Theoretically, static sites are location-independent, i.e. they don’t care where they are deployed—there are no references, neither in generator nor in the generated HTML and CSS themselves, to the domain and/or path where the site is going to be situated. If you’re using
relativizeUrls in all your Hakyll compilers, your site is location-independent already and you can move it easily by just copying the files to a new address.
Unless, of course, you have an Atom or RSS feed, in which case the idyll is broken.
The first reason to this, the universal one, is that feeds contain a link to themselves, or at least to the site from which they can be fetched. Atom feeds carry their own original location in
<id> tag inside the
<feed>; RSS 2.0 feeds have a
<link> to the site inside the
<channel>, but can also include
<atom:link> (which is just like Atom’s
The second reason is specific to Hakyll, but to explain it, I have to delve a bit into how newsfeeds work in general.
How computers tell news items apart
A newsfeed is a collection of items (or entries, in Atom’s parlance). An item has a title, an author, a publication date and some contents, plus a number of optional additions like enclosures with pictures or mp3 files.
To us humans, it might appear that these properties are sufficient to figure out if two items are the same, but in reality it isn’t so. Think for a second: if I publish an item and then fix a typo in its title, is that the same item as before, or a new one? Of course it’s the same, you say! But unfortunately, it isn’t that obvious to a machine.
Instead of devising complex comparison strategies, the problem can be solved by addition of yet another property—an ID. The publisher (e.g. Hakyll) generates a unique ID for each item, and readers (the programs, not the humans) can remember IDs they see in order to distinguish updates from new items. Genius, right?
But what does it have to do with Hakyll? How does it make our sites location-dependent?
How Hakyll generates item IDs
Since it is a static generator without any sort of database, it doesn’t have much choice about the way to generate an ID: it has to use some of post’s data, but it can’t rely on title, date or content as these are exactly the things that might be changed during an update.
What’s left is post’s URL, which includes both your site’s domain name and the path to the post itself. This is why there is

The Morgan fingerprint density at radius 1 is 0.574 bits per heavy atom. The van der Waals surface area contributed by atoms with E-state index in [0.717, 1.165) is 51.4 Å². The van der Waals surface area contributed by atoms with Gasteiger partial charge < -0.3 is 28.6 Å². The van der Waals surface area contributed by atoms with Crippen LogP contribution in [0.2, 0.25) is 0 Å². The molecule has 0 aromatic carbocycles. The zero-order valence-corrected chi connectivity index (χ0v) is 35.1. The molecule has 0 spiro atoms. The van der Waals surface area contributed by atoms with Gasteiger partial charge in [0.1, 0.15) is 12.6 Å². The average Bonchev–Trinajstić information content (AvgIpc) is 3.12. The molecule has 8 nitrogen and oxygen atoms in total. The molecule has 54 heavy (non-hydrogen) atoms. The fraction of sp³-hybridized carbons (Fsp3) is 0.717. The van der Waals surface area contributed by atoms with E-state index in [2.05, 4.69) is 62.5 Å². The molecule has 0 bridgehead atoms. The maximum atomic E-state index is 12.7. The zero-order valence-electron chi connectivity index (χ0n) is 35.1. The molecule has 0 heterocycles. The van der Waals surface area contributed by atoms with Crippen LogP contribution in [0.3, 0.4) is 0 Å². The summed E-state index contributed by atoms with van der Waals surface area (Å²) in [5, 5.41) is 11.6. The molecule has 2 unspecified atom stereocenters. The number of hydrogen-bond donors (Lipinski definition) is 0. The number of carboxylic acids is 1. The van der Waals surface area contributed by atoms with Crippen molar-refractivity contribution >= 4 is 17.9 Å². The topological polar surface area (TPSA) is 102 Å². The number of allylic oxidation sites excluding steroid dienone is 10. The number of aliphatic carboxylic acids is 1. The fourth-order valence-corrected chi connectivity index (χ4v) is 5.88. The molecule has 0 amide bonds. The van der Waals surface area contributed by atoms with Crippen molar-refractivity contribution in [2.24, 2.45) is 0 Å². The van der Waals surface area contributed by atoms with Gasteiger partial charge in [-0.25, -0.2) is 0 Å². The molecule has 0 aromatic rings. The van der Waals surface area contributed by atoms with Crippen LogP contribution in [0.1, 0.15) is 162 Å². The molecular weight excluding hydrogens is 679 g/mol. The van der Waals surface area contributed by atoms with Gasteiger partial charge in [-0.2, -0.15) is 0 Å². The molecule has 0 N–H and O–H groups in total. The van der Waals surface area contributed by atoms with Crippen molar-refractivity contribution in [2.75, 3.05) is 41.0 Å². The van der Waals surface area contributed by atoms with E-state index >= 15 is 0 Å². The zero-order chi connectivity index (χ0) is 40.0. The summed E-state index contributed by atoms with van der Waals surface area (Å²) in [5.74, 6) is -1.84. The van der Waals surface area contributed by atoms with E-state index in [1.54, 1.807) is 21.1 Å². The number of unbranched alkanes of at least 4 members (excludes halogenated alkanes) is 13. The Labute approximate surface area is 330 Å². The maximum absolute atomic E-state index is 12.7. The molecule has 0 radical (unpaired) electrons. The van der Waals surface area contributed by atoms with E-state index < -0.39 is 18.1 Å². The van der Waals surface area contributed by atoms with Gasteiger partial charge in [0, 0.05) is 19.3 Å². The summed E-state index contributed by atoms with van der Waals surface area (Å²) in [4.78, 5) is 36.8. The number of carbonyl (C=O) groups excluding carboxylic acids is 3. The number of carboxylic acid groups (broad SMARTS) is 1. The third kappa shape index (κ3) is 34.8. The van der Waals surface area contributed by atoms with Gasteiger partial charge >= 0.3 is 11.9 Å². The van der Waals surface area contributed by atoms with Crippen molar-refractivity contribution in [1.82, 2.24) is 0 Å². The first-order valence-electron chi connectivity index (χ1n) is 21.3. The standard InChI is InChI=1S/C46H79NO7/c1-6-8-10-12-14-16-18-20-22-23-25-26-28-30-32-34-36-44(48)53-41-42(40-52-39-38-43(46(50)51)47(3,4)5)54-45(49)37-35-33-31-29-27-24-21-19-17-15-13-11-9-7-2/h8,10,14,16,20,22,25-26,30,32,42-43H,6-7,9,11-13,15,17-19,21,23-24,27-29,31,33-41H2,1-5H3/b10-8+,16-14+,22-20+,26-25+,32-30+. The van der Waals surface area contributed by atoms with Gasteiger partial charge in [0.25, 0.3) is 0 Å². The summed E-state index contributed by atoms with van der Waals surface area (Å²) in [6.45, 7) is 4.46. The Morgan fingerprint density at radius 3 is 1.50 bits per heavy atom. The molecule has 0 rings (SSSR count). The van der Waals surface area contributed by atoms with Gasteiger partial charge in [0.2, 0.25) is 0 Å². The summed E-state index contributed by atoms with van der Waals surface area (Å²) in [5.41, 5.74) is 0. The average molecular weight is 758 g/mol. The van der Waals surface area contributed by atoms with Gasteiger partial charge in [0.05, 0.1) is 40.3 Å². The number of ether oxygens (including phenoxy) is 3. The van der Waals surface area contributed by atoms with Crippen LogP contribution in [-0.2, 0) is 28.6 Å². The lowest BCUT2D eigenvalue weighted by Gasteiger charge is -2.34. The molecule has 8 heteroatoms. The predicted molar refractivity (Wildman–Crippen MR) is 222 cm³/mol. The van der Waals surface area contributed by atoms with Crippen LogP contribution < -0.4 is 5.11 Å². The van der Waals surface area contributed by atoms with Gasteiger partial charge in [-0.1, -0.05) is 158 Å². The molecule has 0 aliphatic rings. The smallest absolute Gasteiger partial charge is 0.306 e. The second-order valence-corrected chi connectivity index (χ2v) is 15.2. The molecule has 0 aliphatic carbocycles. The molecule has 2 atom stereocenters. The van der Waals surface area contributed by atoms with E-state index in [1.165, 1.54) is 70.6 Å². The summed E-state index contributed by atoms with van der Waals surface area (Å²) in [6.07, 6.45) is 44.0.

feedRoot field in
Hakyll.Web.Feed.FeedConfiguration—Hakyll already knows post’s path relative to the site’s root, but it has no idea about the domain name and the path where you’ll put the site.
When you move your site, you’ll change
feedRoot, which will in turn change all the IDs of your feed items, leading readers (the programs) to believe that these are new ones, yet unseen. This will probably irritate your readers (the humans).
The solution should now be obvious, though: for items that were published before the move, the old
feedRoot should be used, while newer posts should use a new value. How can we achieve that?
Let’s write some code!
You must’ve noticed that both
Context String parameter. Contexts are important because when a template is being filled out, it’s the context that supplies the values. Cool thing about contexts is that they can associate a key (the thing that appears in your template as a string between dollar signs, e.g.
$title$) not only with a constant value which is the same for all items, but also with a function that is run on each item and produces the value to be substituted for the key.
This, and the fact that
feedRoot is just another piece of context (bound to key “root”), is enough to implement the solution.
Somewhere in your code, you have a line like this one (it doesn’t really matter if it’s
renderRss feedConfig defaultContext
What we need to do is to replace it with the following code:
renderRss feedConfig (field "root" (\item -> do let id = itemIdentifier item published <- getItemUTC defaultTimeLocale id httpsSwitchDate <- parseTimeM False defaultTimeLocale "%FT%TZ" "2016-06-26T00:00:00Z" if published > httpsSwitchDate then return newRootUrl else return oldRootUrl) `mappend` defaultContext)
As you can see, we’re defining a field called “root”, which is mapped to a lambda. The lambda figures out when the given item was published and compares that date to a constant value we have embedded in the code. This constant is the day you’ve moved your site to the new location. Everything posted after it will have new
feedRoot, while older posts will keep using the old
Note that we’re
defaultContext to our field, not the other way around. This is important, as only the first definition of each field matters. You’ll probably use your own custom context instead of the default one, and it might overwrite “root” key if you
mappend in the wrong order. Be careful! (I actually made this mistake when I put this article out.)
To tell the truth, I find the solution a bit messy and hacky, but such is the price of compatibility.
Update 29.06.2016: note that
mappending order matters.
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